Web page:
Elite Option 6 Review
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2017 brings a great deal of changes to the Elite flagship-hunting bow. Elite has been known for several things throughout their short tenure as producers of solidly built, and well-performing bows. The Outdoor Group producing the Elite brand has also been fairly stubborn in listening to what many shooters want with what seemed like a refusal to listen to what many shooters were demanding. All that has changed with Elite bringing split limbs, and a roller guard system on a solid performing bow featuring a 6-inch brace height and speeds up to 342 feet per second. For 2017, Elite seemed to listen to forum members and hard-core archery shooters putting something to the market many though was not an option from Elite. Elite has the Option 6 listed for every style of shooting, making it a decent all around shooter for those wanting to use the same rig all year. The resulting 32-inch axel-to-axel bow has a ton of competition given the specs, and now features a much higher MSRP tag of $1199. However, the bow itself is a great shooter, and something many folks will take to the woods with them this fall.
FinishElite keeps the Rhinodized coating on the Option 6. Some shooters have complained about this finish in the past and how well it holds up on the cam system. However, it does feel tough, and should withstand normal wear and tear. It looks really well done, and seems to cover all the hard to reach areas without blemishes. The Rhinodize colors include: Trendy Teal, Vette Yellow, Timberwolf Gray, Sunset Pink, Serious Pink, Purple Rain, Pine Green, Famous Pink, Crimson Red, Surge Red, Cobalt Blue, and Canyon Orange. For shooters wanting the Option 6 as a target or 3D bow, the colors are cool looking, and sure to draw attention. Those wanting more traditional color choices, shooters can opt for black, hardwoods brown, olive green, RealTree Xtra, Realtree Max-1, Realtree AP Snow, Kuiu Verde and Kuiu Vias. Elite really has something to match every shooters style and preference in regards to finish options.The limbs for this year are split, which means the simplistic limb graphics have changed a bit. Elite still keeps the simplistic look, but Option 6 is written on each limb along with the Elite name. The white and blue design stands out a bit, but is very well done as to not distract from the rest of the bow.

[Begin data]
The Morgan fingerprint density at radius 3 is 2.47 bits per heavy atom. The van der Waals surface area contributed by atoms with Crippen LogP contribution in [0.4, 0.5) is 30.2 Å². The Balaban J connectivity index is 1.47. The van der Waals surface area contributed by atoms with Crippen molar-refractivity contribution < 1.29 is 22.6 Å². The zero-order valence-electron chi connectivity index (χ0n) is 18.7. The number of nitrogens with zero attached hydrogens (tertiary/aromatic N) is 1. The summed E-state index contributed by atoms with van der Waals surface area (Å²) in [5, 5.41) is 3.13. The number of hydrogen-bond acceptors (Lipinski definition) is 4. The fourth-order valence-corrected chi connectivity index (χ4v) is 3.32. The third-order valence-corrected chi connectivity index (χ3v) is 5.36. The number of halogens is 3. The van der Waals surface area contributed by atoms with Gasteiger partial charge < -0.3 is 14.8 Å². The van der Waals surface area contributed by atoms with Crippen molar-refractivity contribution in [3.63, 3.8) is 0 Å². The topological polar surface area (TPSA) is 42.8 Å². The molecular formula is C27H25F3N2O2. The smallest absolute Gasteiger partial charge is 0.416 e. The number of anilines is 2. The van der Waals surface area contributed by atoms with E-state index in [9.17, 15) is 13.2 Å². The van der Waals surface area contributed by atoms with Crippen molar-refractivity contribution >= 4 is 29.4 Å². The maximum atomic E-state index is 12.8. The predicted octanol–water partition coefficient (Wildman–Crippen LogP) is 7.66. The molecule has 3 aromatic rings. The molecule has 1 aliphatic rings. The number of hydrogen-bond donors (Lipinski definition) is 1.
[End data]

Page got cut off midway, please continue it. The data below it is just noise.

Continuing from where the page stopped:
RiserThe Riser maintains its typical Elite design. If placed next to past Elite flagship bows from previous years, shooters would be able to lump the Option 6 in with other Elite models. Part of the reason is the dual bridge riser design, which adds some strength and rigidity to the riser in general. The engineers chose 7075 aircraft aluminum as the material of choice, which is fairly lightweight and strong compared to other types of aluminum. The overall weight of the bow gets a bit heavy tipping the scales at 4.3-pounds, but it does not feel like a heavy bow while being shot. The scale weight does not highlight how well balanced and sturdy the bow feels in the shooters hand or while holding on target. For 2017, the riser does get a roller guard to replace the older cable slide technology. This system is known as the Linear Tunable Roller (LTR). This system does not flex, but it does have a setscrew, and can be adjusted to specifically tune based on the vane width being used by each shooter. Those needing less clearance based on lower profile vanes can adjust the roller towards the arrow. Those demanding more vane clearance when using higher profile vanes can adjust the roller to be further away from the arrow. Unless shooters are going to be changing vanes regularly, or will be shooting a variety of vane configurations depending on the season, this tunable feature although well thought out may not have the impact engineers hoped. The roller system is a welcomed feature, but the tunability of the slide may have been better utilized as a flexing system instead. The string stop system remain in place, joining the riser just below the grip area and slightly above the bottom bridged area on the riser below the grip. This is aided with Limbsaver dampeners to keep the string from moving forward, and has more dampeners where the limb stop rod connects to the riser. The use of these materials, in addition to the split limb technology has resulted in a bow that has virtually zero hand shock or vibration. For stabilizer mounting locations, shooters have the standard forward mounting position available, and also have an added rear-mounting hole toward the bottom of the riser. These are in very popular locations for 3D and target shooters, and are greatly appreciated for shooters needing a bit more overall weight added.